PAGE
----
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My setup for hadrurus arizonensis

Discussion in 'Vivariums and Terrariums' started by soldierof4cheese, Feb 28, 2017.

  1. soldierof4cheese

    soldierof4cheese Arachnosquire Active Member

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    This is my attempt to recreate the desert environment of the south west. First I have a 55 gallon aquarium that i have had since my emperor breeding days, its a 55 long, so there is plenty of room. Next I ran a 1/4" vinyl tubing down the corner of the back side, leading into the center of the bottom of one side of the tank. Next i used super glue in small amounts to attach the tubing, next I cut a piece of PVC pipe 1/4" in half using a up-rite band saw, i cut the length of the PVC the same as the protruding tubing. The PVC is used to cover the vinyl tubing from being crushed by the weight of the 1 inch layer of small gravel stones that will cover the bottom of the tank. Next is the sand and clay mixture to cover the gravel, i used 1" inch or 2" of sand. I let it dry good for a few days, then the slate and stone hides and caves are built on top of the sand mixture. I use a hot glue gun to fasten everything together, that way it wont collapse and squish anyone. After the hides are built, then cover everything with more sand and clay mixture, let dry for a week, during the final sand and clay I will add some cacti and decorations to simulate their environment. The reason for the water tubing is to create a burrow or hide in one corner for molting, by using a squeeze bottle of distilled water , i can now add moisture to the bottom of the one hide, it is the deepest hide and the only one that has moisture in it. I may in the future if this works add a small metering pump to deliver the water, since the bottom layer of gravel has so much surface area, it will help disperse the moisture and aid in evaporation. The hood once built will have two low watt ceramic heaters for day time, to simulate the sun on the surface of the ground and at night a small stick on flat heater in the middle back of the tank to create a warm spot, a small warm spot. Since the desert gets cold at night in the winter months, room temperature would be fine at night and during the day the surface would be warmer. Its all theory at the moment and the build is under way, I will add pics this week, my slate should arrive this week and I can start the build on the hides. Hopefully molting in this tank for hadrurus arizonensis wont be a problem, if you have any comments or ideas please share. Thanks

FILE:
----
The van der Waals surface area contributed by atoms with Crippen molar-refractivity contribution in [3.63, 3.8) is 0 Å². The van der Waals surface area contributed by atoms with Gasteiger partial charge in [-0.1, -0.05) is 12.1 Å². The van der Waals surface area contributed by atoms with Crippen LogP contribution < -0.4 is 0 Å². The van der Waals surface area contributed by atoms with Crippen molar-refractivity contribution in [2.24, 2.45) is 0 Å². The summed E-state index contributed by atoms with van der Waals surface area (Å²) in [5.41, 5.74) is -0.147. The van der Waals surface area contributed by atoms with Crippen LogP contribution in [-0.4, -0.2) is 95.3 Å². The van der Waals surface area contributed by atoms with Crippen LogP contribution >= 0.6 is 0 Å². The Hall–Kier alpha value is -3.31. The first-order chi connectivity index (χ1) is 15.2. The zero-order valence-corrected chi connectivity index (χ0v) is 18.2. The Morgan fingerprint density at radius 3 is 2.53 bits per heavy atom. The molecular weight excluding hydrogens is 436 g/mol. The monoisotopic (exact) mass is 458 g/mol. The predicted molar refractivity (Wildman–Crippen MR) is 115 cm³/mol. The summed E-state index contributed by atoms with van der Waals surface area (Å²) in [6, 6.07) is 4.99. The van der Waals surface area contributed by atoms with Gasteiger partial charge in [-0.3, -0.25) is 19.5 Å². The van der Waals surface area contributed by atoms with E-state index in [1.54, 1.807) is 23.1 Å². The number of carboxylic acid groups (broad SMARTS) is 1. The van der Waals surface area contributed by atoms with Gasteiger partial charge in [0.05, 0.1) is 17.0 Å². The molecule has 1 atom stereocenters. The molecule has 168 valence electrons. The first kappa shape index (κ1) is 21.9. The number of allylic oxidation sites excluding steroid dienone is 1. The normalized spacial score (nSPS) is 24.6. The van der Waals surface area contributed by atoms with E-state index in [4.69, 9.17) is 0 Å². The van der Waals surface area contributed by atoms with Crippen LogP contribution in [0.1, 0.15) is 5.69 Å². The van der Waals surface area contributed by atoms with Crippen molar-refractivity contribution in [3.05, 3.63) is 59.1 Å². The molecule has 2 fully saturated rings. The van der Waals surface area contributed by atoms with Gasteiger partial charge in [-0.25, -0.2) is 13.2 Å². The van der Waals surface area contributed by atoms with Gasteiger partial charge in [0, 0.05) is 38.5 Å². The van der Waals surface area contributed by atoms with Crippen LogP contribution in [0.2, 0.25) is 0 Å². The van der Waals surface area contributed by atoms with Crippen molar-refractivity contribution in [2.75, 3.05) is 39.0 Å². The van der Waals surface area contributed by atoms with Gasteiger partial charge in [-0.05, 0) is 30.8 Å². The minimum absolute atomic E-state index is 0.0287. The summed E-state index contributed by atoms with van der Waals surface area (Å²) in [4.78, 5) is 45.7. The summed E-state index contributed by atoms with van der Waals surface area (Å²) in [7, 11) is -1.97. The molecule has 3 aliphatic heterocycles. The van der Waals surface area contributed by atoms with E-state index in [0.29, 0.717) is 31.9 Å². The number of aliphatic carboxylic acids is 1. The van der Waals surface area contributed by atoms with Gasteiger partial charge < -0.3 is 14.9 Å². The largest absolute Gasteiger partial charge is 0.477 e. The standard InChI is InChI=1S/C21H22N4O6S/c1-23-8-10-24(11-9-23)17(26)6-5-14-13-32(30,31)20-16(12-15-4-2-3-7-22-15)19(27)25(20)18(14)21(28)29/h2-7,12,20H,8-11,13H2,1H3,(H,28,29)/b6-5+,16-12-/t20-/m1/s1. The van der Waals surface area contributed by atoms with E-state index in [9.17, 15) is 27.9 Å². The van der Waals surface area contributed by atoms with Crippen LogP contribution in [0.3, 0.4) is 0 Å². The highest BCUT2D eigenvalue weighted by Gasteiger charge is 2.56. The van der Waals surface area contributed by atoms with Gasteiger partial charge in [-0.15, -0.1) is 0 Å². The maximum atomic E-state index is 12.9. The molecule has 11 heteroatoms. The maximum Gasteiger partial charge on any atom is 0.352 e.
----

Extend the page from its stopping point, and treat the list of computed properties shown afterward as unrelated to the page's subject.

2. user 666

    user 666 Arachnoknight Active Member

    goodness, that is elaborate.

    I like the detail about the water source in the deepest burrow; it is geographically correct. I would do something like that except I can't build an enclosure that is big enough.
     
  3. soldierof4cheese

    soldierof4cheese Arachnosquire Active Member

    I hope it will work, my main concern is the molting and if this can cure that issue I will expand upon this setup. I would like to do a setup for hadogenes trolodytes also.
    This day and age you could actually setup and automated system that uses a small PLC and a wireless connection to the internet that could simulate the conditions of their native environment.. A PLC could control your heat and water sources with a simple set of outputs. I dont think i will go that far but it is a cool thought..
     
  4. soldierof4cheese

    soldierof4cheese Arachnosquire Active Member

  5. vespers

    vespers Arachnolord Active Member

    Hadrurus likely won't care about any hides you build. They will create their own burrows wherever they see fit, and then when those burrows are done they will make more lol. Just make sure there is a sufficient depth of substrate, and they will create their own homes.
     
  6. soldierof4cheese

    soldierof4cheese Arachnosquire Active Member

    Sounds good, I should then just bury my slate and stone structures and let then dig them out as they see fit. I will hot glue the structures so they don't collapse, there will be at least 6" of substrate once i am done. Thanks for the advice, I havent had a hadrurus in over twenty years, so its like starting new.
     
  7. user 666

    user 666 Arachnoknight Active Member

    I would at least make the one hide down at the water table, and dig a tunnel up. That way you know they will be able to find water.

    BTW, what are you using as a substrate?

    I have been experimenting but I haven't found an ideal mix yet.
     
    Last edited: Mar 1, 2017